He's almost 36 years old. He's an adult. A grizzled vet, really.
But if you subscribe to Terrell Owens' Twitter page you might as well subscribe to one of these. T.O. continues to age in reverse, continues to embarrass himself tweet by tweet. By now, he's barely a teenager.
Crying foul. Playing the victim. Looking for attention. Looking for allies.
When the Bills signed Owens, they knew he'd bring the circus in tow. Three weeks in, the trapeze is ready to snap.
T.O. doesn't understand why the big, bad media asks him questions? Maybe because there is a stadium worth of fans that deserve his opinion. An entire fan base was rejuvenated by his arrival. Amid a nine-year playoff drought, fans stormed the ticket booth in droves when Buffalo signed this headache. Each and every one of them has the right to hear from Owens. They all bought stock in Owens via tickets, jerseys and hope. They all made him relevant again.
Considering 30 players have more catches than T.O., the least he can do is send his loyal group of stockholders a memo. You know, a reason he went bankrupt Sunday. That's all. Instead, the eccentric wide receiver hit a new low with his joke of a press conference and sorority-level Twitter jabs at NBC's Rodney Harrison.
For two weeks, Owens dodged the press. The NFL prodded the Bills to make Owens available and the egomaniac answered questions (sort of) after Buffalo's 27-7 loss to New Orleans last Sunday. Sporting the "lost European in America" look, T.O. was a useless, broken record. And then, he labeled justified questions as goading.
By now, you know the immature sequence.
Reporter: "Do you think you and Evans are being wasted?"
T.O.: "We're just going with the plays that are called."
Reporter: "You could say no, that you're not being wasted."
T.O.: "I'm just going with the plays that are called."
Reporter: "Do you like the plays that are called?"
T.O.: "Whether I like them or don't, just going with the plays that are called."
Reporter: "What about the decisions that are made (by Edwards) after the plays are called?"
T.O.: "I don't know. You have to ask him."
Reporter: "No, I'm asking you what you think."
T.O.: "Nah. I don't want to answer that."
Reporter: "I'll ask him when I'm done with you."
T.O.: "I don't want to answer that because whatever I say, you guys are going to turn it to however you want to say it."
Reporter: "We'll print exactly."
T.O.: "Well, I just answered you, sir."
All of these short, stubborn answers were then repackaged as a tool to shape his image. Remember the "T.O. Show?" Aside from VH1 stuffing money down its garbage disposal, this show also served as Owens' hip new way to win fans over. So self-conscious and so paranoid, he's still trying to tell you how to think of him. Or at least until his narcissistic core is finally exposed and you turn on him. Ask San Francisco, Philadelphia and Dallas fans how this process works.
Wasn't Owens the lovable new guy that created his own section of "T.O.'s Tweeters" at training camp? If Owens cared so much about his tweeters, he'd use a compound sentence.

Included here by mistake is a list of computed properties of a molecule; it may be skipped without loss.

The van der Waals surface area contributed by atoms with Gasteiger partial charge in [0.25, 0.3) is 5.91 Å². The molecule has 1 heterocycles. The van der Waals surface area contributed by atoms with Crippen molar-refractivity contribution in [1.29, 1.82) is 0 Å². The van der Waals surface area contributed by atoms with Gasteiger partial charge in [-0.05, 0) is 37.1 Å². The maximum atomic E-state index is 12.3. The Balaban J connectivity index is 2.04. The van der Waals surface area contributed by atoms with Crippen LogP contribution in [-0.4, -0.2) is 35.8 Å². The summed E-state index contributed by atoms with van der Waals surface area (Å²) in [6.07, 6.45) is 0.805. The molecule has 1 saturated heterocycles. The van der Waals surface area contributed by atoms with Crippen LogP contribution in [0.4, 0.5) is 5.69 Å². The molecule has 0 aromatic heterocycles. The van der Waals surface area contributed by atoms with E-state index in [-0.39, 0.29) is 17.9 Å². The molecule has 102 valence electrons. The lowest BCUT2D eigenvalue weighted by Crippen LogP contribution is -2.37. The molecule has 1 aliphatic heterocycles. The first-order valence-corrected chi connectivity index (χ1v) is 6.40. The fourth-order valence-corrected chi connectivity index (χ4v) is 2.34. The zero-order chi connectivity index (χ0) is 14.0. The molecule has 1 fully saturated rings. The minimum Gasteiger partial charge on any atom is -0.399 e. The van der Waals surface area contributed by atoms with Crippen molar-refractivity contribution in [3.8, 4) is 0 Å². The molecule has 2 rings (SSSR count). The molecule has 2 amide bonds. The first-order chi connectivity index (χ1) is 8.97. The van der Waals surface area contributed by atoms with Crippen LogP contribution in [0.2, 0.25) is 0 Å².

But, no, the media is to blame for his 13 years of turmoil. Right.
Some lost analysts like Deion Sanders were "proud" of T.O. for ignoring the questions. Others rightfully called him out. NBC's Tony Dungy, a devout Christian that stuck his neck out for Michael Vick, spoke the truth.
"You really don't want that," Dungy said. "But I think you know that's what you get with Terrell Owens. When things aren't going well, you're going to get stuff like that. That's hard to coach."
And we all know how engrained Dungy is in that snarky, team-dividing media culture. Please. When Tony Dungy speaks, you listen. Kind of like the Allstate guy or that frightening Jillian girl from the Biggest Loser.
It's funny. Lee Evans, Fred Jackson, Trent Edwards and Alex Van Pelt had no problem fielding questions about Buffalo's offensive offense. They were just as bitter, just as upset, just as anxious to leave this game in the past, but they tried to explain the carnage. And T.O.? He was a restless kid with his mother at Wegmans. Before most of his teammates had even hit the showers, Owens was fully dressed at the podium. Ready to get in and get out.
Props to Buffalo News columnist Jerry Sullivan, who supported the Bills signing Owens way back in March. Sullivan simply wanted an answer to the question that was on every reporter's mind. Every fan's mind. Every coach's mind. Everybody's mind.
Why was the offense so bad?
This wasn't sparking controversy. This was Journalism 101. For the first time since 1996, Terrell Owens didn't have a catch. And for the upteenth time, the Bills offense struggled. This is the story. This warrants such follow-up questions. Owens was supposed to be the flashy new toy that'd Advil Buffalo's decade-long ills on offense. Yet here we were, zero points against an average defense. Owens needed to say something.
Western New Yorkers have been jerked around too much, too long for this nonsense.
Tyler Dunne is the Publisher of BuffaloFootballReport.com. Contact him at firstname.lastname@example.org.
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